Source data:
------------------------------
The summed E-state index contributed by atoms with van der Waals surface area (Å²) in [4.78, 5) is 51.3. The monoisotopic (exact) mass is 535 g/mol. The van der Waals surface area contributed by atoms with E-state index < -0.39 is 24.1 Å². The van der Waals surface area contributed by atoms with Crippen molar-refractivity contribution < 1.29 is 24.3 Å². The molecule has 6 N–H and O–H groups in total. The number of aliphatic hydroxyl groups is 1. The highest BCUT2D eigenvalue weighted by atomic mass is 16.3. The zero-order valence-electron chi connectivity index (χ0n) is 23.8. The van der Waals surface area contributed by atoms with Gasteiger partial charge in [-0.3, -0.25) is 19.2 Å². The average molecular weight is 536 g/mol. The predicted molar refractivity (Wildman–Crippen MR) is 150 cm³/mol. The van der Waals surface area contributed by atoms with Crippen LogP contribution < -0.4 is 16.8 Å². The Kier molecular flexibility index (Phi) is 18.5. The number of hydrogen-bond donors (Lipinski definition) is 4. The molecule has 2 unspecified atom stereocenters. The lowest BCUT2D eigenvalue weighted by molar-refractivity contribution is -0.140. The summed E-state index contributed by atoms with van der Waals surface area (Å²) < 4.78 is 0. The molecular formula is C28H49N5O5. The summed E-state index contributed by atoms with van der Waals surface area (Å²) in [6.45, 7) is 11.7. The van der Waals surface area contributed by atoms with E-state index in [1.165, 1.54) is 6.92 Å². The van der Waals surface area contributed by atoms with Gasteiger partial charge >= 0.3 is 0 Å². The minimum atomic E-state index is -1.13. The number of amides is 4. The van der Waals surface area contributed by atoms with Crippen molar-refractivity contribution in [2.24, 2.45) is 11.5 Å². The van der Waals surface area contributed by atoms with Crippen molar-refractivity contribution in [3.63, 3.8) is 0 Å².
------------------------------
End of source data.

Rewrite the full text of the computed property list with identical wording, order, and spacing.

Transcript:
The summed E-state index contributed by atoms with van der Waals surface area (Å²) in [4.78, 5) is 51.3. The monoisotopic (exact) mass is 535 g/mol. The van der Waals surface area contributed by atoms with E-state index < -0.39 is 24.1 Å². The van der Waals surface area contributed by atoms with Crippen molar-refractivity contribution < 1.29 is 24.3 Å². The molecule has 6 N–H and O–H groups in total. The number of aliphatic hydroxyl groups is 1. The highest BCUT2D eigenvalue weighted by atomic mass is 16.3. The zero-order valence-electron chi connectivity index (χ0n) is 23.8. The van der Waals surface area contributed by atoms with Gasteiger partial charge in [-0.3, -0.25) is 19.2 Å². The average molecular weight is 536 g/mol. The predicted molar refractivity (Wildman–Crippen MR) is 150 cm³/mol. The van der Waals surface area contributed by atoms with Crippen LogP contribution < -0.4 is 16.8 Å². The Kier molecular flexibility index (Phi) is 18.5. The number of hydrogen-bond donors (Lipinski definition) is 4. The molecule has 2 unspecified atom stereocenters. The lowest BCUT2D eigenvalue weighted by molar-refractivity contribution is -0.140. The summed E-state index contributed by atoms with van der Waals surface area (Å²) < 4.78 is 0. The molecular formula is C28H49N5O5. The summed E-state index contributed by atoms with van der Waals surface area (Å²) in [6.45, 7) is 11.7. The van der Waals surface area contributed by atoms with E-state index in [1.165, 1.54) is 6.92 Å². The van der Waals surface area contributed by atoms with Gasteiger partial charge >= 0.3 is 0 Å². The minimum atomic E-state index is -1.13. The number of amides is 4. The van der Waals surface area contributed by atoms with Crippen molar-refractivity contribution in [2.24, 2.45) is 11.5 Å². The van der Waals surface area contributed by atoms with Crippen molar-refractivity contribution in [3.63, 3.8) is 0 Å².